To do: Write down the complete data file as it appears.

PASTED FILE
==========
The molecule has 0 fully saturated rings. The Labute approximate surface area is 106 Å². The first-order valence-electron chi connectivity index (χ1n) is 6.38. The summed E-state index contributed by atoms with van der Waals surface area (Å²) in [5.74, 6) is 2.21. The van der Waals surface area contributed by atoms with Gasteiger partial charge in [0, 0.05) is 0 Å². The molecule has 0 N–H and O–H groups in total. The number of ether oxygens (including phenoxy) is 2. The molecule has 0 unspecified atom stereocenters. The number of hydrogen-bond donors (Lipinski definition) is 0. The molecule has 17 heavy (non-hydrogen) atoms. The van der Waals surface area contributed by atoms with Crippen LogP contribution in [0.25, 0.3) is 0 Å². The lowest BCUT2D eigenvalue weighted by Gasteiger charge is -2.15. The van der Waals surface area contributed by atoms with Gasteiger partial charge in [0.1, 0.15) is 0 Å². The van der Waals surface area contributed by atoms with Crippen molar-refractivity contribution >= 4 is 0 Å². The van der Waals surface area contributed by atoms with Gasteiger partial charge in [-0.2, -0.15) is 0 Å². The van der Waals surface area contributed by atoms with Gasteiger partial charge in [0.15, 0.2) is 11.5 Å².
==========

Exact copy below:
The molecule has 0 fully saturated rings. The Labute approximate surface area is 106 Å². The first-order valence-electron chi connectivity index (χ1n) is 6.38. The summed E-state index contributed by atoms with van der Waals surface area (Å²) in [5.74, 6) is 2.21. The van der Waals surface area contributed by atoms with Gasteiger partial charge in [0, 0.05) is 0 Å². The molecule has 0 N–H and O–H groups in total. The number of ether oxygens (including phenoxy) is 2. The molecule has 0 unspecified atom stereocenters. The number of hydrogen-bond donors (Lipinski definition) is 0. The molecule has 17 heavy (non-hydrogen) atoms. The van der Waals surface area contributed by atoms with Crippen LogP contribution in [0.25, 0.3) is 0 Å². The lowest BCUT2D eigenvalue weighted by Gasteiger charge is -2.15. The van der Waals surface area contributed by atoms with Gasteiger partial charge in [0.1, 0.15) is 0 Å². The van der Waals surface area contributed by atoms with Crippen molar-refractivity contribution >= 4 is 0 Å². The van der Waals surface area contributed by atoms with Gasteiger partial charge in [-0.2, -0.15) is 0 Å². The van der Waals surface area contributed by atoms with Gasteiger partial charge in [0.15, 0.2) is 11.5 Å².